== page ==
Valley of the Sun turns into valley of success for CSB/SJU students
February 15, 2017
By Mike Killeen
The Phoenix metropolitan area is often referred to as the Valley of the Sun. But it recently turned out to be a valley of academic success for students from the College of Saint Benedict and Saint John’s University.
Five students from CSB and SJU had their scholarly research displayed at the 2016 American Society of Agronomy, Crop Science Society of America and the Soil Science Society of America International Annual Meeting in November in Phoenix.
Three students captured first-place finishes in the research symposium contest, and a fourth student placed second.
- CSB senior Sarah McLarnan won the “Water and Environmental Quality” section with a poster, “Analysis of Water and Sediment from Plum Creek to Investigate Potential Sources of Fecal Contamination.” McLarnan is a biology and environmental studies double-major from Victoria, Minnesota.
- SJU senior Alec Minea won the “Soil Microbiology and Biochemistry” section with a poster, “Analysis and Treatment of Chlorotic Quercus Spp. at Saint John’s University in Central Minnesota.” Minea is a political science and environmental studies double-major from Plymouth, Minnesota.
- CSB senior Leah Ellman won the “Soils and Soil Quality” section with a poster, “Soil Trace Gas Emission Across Landscape Transition from Agricultural Field to Riparian Buffer.” Ellman is a natural science major from Rochester, Minnesota.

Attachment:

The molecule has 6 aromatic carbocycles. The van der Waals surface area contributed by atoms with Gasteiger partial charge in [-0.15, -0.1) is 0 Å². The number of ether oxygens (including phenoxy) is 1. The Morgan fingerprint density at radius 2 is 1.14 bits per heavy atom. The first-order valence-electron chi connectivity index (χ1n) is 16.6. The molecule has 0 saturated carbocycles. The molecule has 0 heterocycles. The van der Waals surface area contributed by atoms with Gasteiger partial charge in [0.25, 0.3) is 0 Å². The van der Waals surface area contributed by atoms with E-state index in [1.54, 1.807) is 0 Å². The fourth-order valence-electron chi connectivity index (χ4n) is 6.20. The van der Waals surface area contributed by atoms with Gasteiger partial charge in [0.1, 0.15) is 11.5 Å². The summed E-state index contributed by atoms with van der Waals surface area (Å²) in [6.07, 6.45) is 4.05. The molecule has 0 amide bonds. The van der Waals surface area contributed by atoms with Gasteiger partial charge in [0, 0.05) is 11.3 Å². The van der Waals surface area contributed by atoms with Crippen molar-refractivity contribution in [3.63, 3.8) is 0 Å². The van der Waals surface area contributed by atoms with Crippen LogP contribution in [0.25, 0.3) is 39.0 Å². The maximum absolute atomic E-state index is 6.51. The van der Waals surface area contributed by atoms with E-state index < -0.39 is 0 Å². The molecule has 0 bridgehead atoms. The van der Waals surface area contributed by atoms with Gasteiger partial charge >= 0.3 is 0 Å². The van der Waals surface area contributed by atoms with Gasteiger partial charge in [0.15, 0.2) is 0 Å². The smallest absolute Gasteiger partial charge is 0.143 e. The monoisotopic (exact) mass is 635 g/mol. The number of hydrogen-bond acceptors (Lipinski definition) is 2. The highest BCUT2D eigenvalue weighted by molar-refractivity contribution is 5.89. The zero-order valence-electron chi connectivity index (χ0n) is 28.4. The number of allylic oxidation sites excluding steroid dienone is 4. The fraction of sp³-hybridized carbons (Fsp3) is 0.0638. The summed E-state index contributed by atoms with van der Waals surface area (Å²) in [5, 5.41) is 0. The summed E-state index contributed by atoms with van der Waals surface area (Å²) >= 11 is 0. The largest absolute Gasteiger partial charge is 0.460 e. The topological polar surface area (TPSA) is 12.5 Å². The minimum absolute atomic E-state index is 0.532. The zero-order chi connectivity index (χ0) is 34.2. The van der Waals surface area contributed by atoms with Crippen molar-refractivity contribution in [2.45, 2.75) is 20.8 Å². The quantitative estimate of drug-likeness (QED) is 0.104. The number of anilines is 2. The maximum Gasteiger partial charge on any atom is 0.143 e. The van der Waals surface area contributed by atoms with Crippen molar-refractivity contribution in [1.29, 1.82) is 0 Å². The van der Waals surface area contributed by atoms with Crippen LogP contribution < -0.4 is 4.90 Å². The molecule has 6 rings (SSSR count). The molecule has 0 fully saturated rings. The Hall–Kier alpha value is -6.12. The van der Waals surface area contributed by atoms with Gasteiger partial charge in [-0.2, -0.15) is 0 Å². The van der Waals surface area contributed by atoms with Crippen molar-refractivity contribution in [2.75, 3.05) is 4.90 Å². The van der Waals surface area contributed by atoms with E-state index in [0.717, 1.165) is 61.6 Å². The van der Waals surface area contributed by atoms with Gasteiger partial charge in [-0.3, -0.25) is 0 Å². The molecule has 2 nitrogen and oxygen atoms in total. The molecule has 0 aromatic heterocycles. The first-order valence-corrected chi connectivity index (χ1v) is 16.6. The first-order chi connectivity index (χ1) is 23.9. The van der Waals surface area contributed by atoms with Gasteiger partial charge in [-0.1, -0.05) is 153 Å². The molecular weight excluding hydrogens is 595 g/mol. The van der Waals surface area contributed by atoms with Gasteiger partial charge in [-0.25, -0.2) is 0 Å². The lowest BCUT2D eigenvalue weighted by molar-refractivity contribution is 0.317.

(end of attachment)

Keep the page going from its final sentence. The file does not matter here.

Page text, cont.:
- CSB senior Skylar Peyton placed second in the “Water and Environmental Quality” section with a poster, “Soil Phosphorus Accumulation Following 12 Years of Biosolids Application to Continuous Corn Cropping System in Central Minnesota.” Peyton is an environmental studies major from West Point, Nebraska.
- SJU senior Pearce Jensen also had his research on “Relationship Between Fecal Bacteria and Water Quality Parameters in Plum Creek, Clearwater, Minnesota” on display. Jensen is an environmental studies major from Hutchinson, Minnesota.
A total of 52 posters were on display covering five sections. McLarnan, Minea and Ellman each received $240 and a certificate for winning their respective sections.
“Overall, I was completely blown away at how our students absolutely dominated the competition,” said Joe Storlien, assistant professor of environmental studies at CSB and SJU who served as an adviser to all five of the students. “I don’t recall ever seeing a single school dominate in the poster competition like this. I’m really excited for the whole group.
“Our students came from the smallest school in the competition and were competing against many students from a lot of very large, research-intensive schools like Cornell, Purdue, BYU, the University of Texas at Austin, Iowa State and Arizona State,” Storlien said. “Despite coming from a small school, we still produce award-winning research that receives national recognition.
“Our students are engaged with many excellent research projects right here at CSB/SJU,” he added.
Each poster was judged by at least three faculty judges. The students were independently scored by each judge using a rubric.
The students also had to submit an abstract in May 2016. Each abstract was reviewed and approved for entry into the contest by August.
Approximately 4,000 people from 56 different countries made just over 2,800 presentations (oral and posters) at the conference.